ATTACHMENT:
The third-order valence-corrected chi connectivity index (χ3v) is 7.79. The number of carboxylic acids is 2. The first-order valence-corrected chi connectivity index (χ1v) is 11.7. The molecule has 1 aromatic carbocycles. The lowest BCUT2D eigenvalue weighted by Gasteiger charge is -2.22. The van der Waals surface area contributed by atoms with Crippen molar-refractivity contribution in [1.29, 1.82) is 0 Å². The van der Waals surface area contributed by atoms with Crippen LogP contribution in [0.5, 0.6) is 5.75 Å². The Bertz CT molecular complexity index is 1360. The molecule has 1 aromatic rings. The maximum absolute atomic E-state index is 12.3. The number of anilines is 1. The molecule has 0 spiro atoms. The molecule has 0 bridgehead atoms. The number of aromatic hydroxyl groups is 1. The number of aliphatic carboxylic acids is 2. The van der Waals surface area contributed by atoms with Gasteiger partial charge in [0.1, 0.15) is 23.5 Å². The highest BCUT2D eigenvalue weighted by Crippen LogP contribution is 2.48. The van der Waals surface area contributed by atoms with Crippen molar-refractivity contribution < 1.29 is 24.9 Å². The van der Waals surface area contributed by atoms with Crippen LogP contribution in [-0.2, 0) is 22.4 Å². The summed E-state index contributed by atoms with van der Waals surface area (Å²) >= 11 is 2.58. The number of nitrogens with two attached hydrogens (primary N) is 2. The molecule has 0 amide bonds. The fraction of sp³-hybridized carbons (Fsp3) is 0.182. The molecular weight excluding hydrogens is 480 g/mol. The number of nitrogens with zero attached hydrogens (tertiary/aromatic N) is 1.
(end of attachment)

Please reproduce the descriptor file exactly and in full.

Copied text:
The third-order valence-corrected chi connectivity index (χ3v) is 7.79. The number of carboxylic acids is 2. The first-order valence-corrected chi connectivity index (χ1v) is 11.7. The molecule has 1 aromatic carbocycles. The lowest BCUT2D eigenvalue weighted by Gasteiger charge is -2.22. The van der Waals surface area contributed by atoms with Crippen molar-refractivity contribution in [1.29, 1.82) is 0 Å². The van der Waals surface area contributed by atoms with Crippen LogP contribution in [0.5, 0.6) is 5.75 Å². The Bertz CT molecular complexity index is 1360. The molecule has 1 aromatic rings. The maximum absolute atomic E-state index is 12.3. The number of anilines is 1. The molecule has 0 spiro atoms. The molecule has 0 bridgehead atoms. The number of aromatic hydroxyl groups is 1. The number of aliphatic carboxylic acids is 2. The van der Waals surface area contributed by atoms with Gasteiger partial charge in [0.1, 0.15) is 23.5 Å². The highest BCUT2D eigenvalue weighted by Crippen LogP contribution is 2.48. The van der Waals surface area contributed by atoms with Crippen molar-refractivity contribution < 1.29 is 24.9 Å². The van der Waals surface area contributed by atoms with Crippen LogP contribution in [-0.2, 0) is 22.4 Å². The summed E-state index contributed by atoms with van der Waals surface area (Å²) >= 11 is 2.58. The number of nitrogens with two attached hydrogens (primary N) is 2. The molecule has 0 amide bonds. The fraction of sp³-hybridized carbons (Fsp3) is 0.182. The molecular weight excluding hydrogens is 480 g/mol. The number of nitrogens with zero attached hydrogens (tertiary/aromatic N) is 1.